Monday 19 July 2010

Policy Watch

“No-one truly knows a nation until one has been inside its jails. A nation
should not be judged by how it treats its highest citizens but its lowest
ones.”(Nelson Mandela, preface to Prisoner Health report)

Prisoner Health Report

The National Health Committee has presented a comprehensive report to the Ministers of Health and Corrections called Health in justice: Improving the health of prisoners, their families and Whanau. Unsurprisingly the report finds: “Prison is an opportunity to protect, promote, and improve the health of prisoners and the community. But the NHC has found that the experience of imprisonment has negative health effects on those incarcerated and unintended consequences for the health and well-being of their family and whānau. Furthermore, the health effects of imprisonment fall most heavily on already disadvantaged communities – further undermining their resilience and increasing inequalities. It is a tragedy that Māori make up half the prison population. There are significant consequences for whānau ora and hauora Māori overall.

The National Health Committee has made a range of recommendations, the most significant of which is to transfer prisoner healthcare to the health system, a move that Kim Workman says “needs to be seriously discussed and considered”.

Work rights weakened by raft of new government policies

In a speech to party faithful at a recent National Party Conference, the Prime Minister announced a range of changes to labour laws which in effect will seriously weaken worker rights. These announcements include the extension of the 90 day trial to all new employees, changes to the personal grievance system and changes to the Employment Relations Authority. Other changes include allowing employees to cash in one weeks annual leave, and giving employers the right to demand to see a medical certificate even if an employee has only been off sick for one day (currently a certificate can be asked for if an employee is sick for 3 consecutive days). Additionally, Unions are soon to be required to ask permission to enter worksites. Permission can’t be unreasonably withheld – which raises the question of what reasonable means.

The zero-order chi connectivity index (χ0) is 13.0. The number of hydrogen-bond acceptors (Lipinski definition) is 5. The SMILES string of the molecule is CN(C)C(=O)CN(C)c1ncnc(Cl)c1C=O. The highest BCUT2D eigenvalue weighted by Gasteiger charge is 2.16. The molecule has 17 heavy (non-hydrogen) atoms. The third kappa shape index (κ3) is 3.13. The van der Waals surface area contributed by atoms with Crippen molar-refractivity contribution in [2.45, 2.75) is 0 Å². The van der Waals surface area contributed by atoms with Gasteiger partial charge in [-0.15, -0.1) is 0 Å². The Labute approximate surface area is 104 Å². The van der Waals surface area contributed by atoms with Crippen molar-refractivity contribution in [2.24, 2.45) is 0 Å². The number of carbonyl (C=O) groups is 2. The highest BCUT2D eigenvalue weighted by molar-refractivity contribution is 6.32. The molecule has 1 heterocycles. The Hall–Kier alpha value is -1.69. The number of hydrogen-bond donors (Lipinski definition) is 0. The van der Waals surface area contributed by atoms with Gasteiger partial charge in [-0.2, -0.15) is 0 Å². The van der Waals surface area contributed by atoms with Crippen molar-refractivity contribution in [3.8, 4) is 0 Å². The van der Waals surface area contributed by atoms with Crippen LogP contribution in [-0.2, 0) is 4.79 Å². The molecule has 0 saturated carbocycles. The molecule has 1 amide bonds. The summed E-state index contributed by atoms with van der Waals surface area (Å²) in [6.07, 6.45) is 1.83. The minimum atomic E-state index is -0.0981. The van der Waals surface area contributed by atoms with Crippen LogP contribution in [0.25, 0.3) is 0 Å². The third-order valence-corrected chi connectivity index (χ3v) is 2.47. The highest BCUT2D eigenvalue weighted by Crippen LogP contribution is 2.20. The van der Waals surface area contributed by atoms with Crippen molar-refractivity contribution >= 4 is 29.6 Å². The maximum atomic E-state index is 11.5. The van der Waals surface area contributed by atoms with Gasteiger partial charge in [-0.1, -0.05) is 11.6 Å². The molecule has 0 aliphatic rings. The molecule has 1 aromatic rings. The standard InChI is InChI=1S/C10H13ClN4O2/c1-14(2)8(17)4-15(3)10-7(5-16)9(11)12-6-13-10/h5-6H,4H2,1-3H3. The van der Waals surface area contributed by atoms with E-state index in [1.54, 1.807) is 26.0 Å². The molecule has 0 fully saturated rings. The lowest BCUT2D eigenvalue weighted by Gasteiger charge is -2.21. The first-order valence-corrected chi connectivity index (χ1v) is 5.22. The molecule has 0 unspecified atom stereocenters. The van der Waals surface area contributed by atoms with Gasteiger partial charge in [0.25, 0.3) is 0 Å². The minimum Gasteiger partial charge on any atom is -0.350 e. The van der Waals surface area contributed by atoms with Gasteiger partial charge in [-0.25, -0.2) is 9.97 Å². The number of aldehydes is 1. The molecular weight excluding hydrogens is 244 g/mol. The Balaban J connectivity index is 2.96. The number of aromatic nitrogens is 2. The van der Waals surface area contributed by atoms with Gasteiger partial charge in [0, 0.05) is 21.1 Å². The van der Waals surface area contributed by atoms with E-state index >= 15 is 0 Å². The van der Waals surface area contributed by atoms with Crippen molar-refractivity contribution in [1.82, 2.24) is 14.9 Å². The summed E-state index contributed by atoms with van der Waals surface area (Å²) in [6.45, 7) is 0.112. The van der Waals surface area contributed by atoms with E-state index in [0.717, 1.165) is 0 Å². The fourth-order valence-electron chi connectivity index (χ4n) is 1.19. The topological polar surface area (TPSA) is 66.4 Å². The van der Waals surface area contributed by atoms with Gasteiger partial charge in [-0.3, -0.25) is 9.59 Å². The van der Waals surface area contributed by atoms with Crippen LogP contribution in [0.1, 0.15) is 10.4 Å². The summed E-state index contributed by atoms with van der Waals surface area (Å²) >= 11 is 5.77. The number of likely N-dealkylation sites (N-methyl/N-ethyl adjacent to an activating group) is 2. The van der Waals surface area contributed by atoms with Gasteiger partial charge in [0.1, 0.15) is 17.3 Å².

Apparently this is all in aid of removing the barriers to employment, providing flexibility and improving productivity. However it probably won’t feel like that for new workers who do not know why they have been dismissed, low income workers who don’t take a sick day because they can’t afford to go the doctors, or for any employee who wants to talk to their union rep at work. Unions have called the changes to labour laws ‘outrageous’. We agree with Council of Trade Unions president Helen Kelly’s comment that “extending the [90 day] scheme – which was passed under urgency within weeks of National winning the 2008 election – would hit vulnerable workers - it is important for every worker in New Zealand to have the right to appeal against unfair dismissal”.

Govt announces radical changes to state housing